Coronavirus Drag on U.S. Economy Appears Bigger Than Expected

BEIJING, CHINA - JANUARY 30: Chinese children wear plastic bottles as makeshift homemade protection and protective masks while waiting to check in to a flight at Beijing Capital Airport on January 30, 2020 in Beijing, China. The number of cases of a deadly new coronavirus rose to over 7000 in …
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The coronavirus outbreak may be taking a heavier toll than expected on businesses in the United States, according to a survey released Friday.

Private sector firms across the U.S. signaled “a slight decline in business activity in February,” IHS Markit said.

The IHS Markit Flash U.S. Composite PMI Output Index dropped to 49.6 in February. That is down from 53.3 in January and below the consensus forecast.

IHS said that overall contraction was driven by a the first fall in service sector output in four years.
“With the exception of the government-shutdown of 2013, US business activity contracted for the first time since the global financial crisis in February. Weakness was primarily seen in the service sector, where the first drop in activity for four years was reported, but manufacturing production also ground almost to a halt due to a near-stalling of orders,” Chris Williamson, Chief Business Economist at IHS Markit, said.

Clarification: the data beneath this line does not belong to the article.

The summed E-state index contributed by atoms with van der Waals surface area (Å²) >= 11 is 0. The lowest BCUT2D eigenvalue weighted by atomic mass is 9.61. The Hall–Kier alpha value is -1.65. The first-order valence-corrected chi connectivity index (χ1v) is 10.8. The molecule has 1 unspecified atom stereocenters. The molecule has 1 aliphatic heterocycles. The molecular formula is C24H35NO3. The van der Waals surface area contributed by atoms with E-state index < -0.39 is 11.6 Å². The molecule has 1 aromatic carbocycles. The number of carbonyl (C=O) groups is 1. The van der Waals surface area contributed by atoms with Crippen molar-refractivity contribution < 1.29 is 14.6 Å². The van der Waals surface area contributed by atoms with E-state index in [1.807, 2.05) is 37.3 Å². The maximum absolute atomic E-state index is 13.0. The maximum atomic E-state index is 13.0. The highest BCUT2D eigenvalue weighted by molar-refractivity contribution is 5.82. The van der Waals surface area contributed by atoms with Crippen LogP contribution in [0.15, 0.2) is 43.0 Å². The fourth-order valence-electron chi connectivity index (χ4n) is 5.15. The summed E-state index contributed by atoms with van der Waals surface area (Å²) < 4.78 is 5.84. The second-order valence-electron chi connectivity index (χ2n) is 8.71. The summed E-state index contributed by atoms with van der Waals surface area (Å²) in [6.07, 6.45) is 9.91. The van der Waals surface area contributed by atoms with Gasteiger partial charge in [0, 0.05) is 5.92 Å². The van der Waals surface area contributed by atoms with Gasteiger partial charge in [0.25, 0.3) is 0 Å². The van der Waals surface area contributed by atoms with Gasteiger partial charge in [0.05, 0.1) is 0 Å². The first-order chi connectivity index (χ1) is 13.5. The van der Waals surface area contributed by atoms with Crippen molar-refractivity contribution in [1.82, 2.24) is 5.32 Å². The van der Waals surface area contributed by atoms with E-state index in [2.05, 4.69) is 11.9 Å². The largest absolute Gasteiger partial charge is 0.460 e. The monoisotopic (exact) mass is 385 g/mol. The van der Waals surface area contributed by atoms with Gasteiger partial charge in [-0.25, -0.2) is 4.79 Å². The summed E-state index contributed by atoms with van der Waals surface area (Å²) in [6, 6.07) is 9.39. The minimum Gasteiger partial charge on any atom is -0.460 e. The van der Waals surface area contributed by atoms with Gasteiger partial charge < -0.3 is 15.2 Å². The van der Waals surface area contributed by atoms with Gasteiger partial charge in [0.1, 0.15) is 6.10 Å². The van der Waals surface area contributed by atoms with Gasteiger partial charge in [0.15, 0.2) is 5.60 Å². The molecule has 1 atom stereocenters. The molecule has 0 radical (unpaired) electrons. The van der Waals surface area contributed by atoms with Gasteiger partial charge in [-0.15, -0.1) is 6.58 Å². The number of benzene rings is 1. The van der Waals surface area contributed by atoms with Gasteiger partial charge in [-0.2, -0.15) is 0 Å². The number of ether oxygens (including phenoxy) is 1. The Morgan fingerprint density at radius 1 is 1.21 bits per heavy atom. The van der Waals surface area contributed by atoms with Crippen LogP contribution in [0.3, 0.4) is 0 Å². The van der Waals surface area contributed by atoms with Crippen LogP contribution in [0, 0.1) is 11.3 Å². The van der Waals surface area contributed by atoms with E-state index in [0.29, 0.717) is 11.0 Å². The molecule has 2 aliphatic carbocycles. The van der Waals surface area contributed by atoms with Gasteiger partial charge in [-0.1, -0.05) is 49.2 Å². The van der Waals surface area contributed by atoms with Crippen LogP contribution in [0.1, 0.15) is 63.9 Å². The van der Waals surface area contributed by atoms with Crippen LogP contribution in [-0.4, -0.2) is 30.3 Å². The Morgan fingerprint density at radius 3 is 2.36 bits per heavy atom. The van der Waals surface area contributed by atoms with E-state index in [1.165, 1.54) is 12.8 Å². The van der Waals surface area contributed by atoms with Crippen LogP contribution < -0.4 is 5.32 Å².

The culprits for the February slump: coronavirus and politics.

“Total new orders fell for the first time in over a decade. The deterioration in was in part linked to the coronavirus outbreak, manifesting itself in weakened demand across sectors such as travel and tourism, as well as via falling exports and supply chain disruptions,” Williamson said. “However, companies also reported increased caution in respect to spending due to worries about a wider economic slowdown and uncertainty ahead of the presidential election later this year.”

The IHS Markit report stands in stark contrast to the surveys of manufacturing businesses released this week by the Philadelphia and New York Federal Reserve banks. Those showed a stronger-than-expected uptick in growth in their regions. All three reports are based on surveys of business executives.

One silver lining in the IHS report is that businesses not only remain optimistic but are becoming more so.

The survey data are consistent with GDP growth slowing from just above 2% in January to a crawl of just 0.6% in February. However, the February survey also saw a notable upturn in business sentiment about the year ahead, reflecting widespread optimism that the current slowdown will prove shortlived.”


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